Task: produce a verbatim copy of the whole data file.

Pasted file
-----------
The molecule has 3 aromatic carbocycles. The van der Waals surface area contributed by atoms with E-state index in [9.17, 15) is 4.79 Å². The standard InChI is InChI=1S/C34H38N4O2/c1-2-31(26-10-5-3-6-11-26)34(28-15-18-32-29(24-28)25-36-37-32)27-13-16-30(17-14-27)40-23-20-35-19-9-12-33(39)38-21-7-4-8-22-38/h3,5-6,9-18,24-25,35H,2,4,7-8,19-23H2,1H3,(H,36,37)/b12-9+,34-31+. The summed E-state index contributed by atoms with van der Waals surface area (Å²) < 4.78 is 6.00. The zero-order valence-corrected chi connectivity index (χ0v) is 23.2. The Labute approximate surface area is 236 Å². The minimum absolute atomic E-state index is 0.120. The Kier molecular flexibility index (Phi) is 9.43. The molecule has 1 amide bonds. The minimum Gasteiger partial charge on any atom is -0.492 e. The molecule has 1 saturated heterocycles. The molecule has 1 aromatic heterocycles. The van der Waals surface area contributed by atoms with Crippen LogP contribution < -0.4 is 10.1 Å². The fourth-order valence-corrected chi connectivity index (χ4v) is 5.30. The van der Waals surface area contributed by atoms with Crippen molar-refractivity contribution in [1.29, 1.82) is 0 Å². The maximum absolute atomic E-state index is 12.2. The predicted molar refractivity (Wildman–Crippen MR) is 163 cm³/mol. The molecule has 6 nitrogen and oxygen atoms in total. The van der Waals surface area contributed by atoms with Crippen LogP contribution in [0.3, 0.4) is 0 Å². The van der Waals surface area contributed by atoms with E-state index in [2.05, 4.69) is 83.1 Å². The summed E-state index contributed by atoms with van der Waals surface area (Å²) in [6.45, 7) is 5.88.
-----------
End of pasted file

The molecule has 3 aromatic carbocycles. The van der Waals surface area contributed by atoms with E-state index in [9.17, 15) is 4.79 Å². The standard InChI is InChI=1S/C34H38N4O2/c1-2-31(26-10-5-3-6-11-26)34(28-15-18-32-29(24-28)25-36-37-32)27-13-16-30(17-14-27)40-23-20-35-19-9-12-33(39)38-21-7-4-8-22-38/h3,5-6,9-18,24-25,35H,2,4,7-8,19-23H2,1H3,(H,36,37)/b12-9+,34-31+. The summed E-state index contributed by atoms with van der Waals surface area (Å²) < 4.78 is 6.00. The zero-order valence-corrected chi connectivity index (χ0v) is 23.2. The Labute approximate surface area is 236 Å². The minimum absolute atomic E-state index is 0.120. The Kier molecular flexibility index (Phi) is 9.43. The molecule has 1 amide bonds. The minimum Gasteiger partial charge on any atom is -0.492 e. The molecule has 1 saturated heterocycles. The molecule has 1 aromatic heterocycles. The van der Waals surface area contributed by atoms with Crippen LogP contribution < -0.4 is 10.1 Å². The fourth-order valence-corrected chi connectivity index (χ4v) is 5.30. The van der Waals surface area contributed by atoms with Crippen molar-refractivity contribution in [1.29, 1.82) is 0 Å². The maximum absolute atomic E-state index is 12.2. The predicted molar refractivity (Wildman–Crippen MR) is 163 cm³/mol. The molecule has 6 nitrogen and oxygen atoms in total. The van der Waals surface area contributed by atoms with Crippen LogP contribution in [0.3, 0.4) is 0 Å². The van der Waals surface area contributed by atoms with E-state index in [2.05, 4.69) is 83.1 Å². The summed E-state index contributed by atoms with van der Waals surface area (Å²) in [6.45, 7) is 5.88.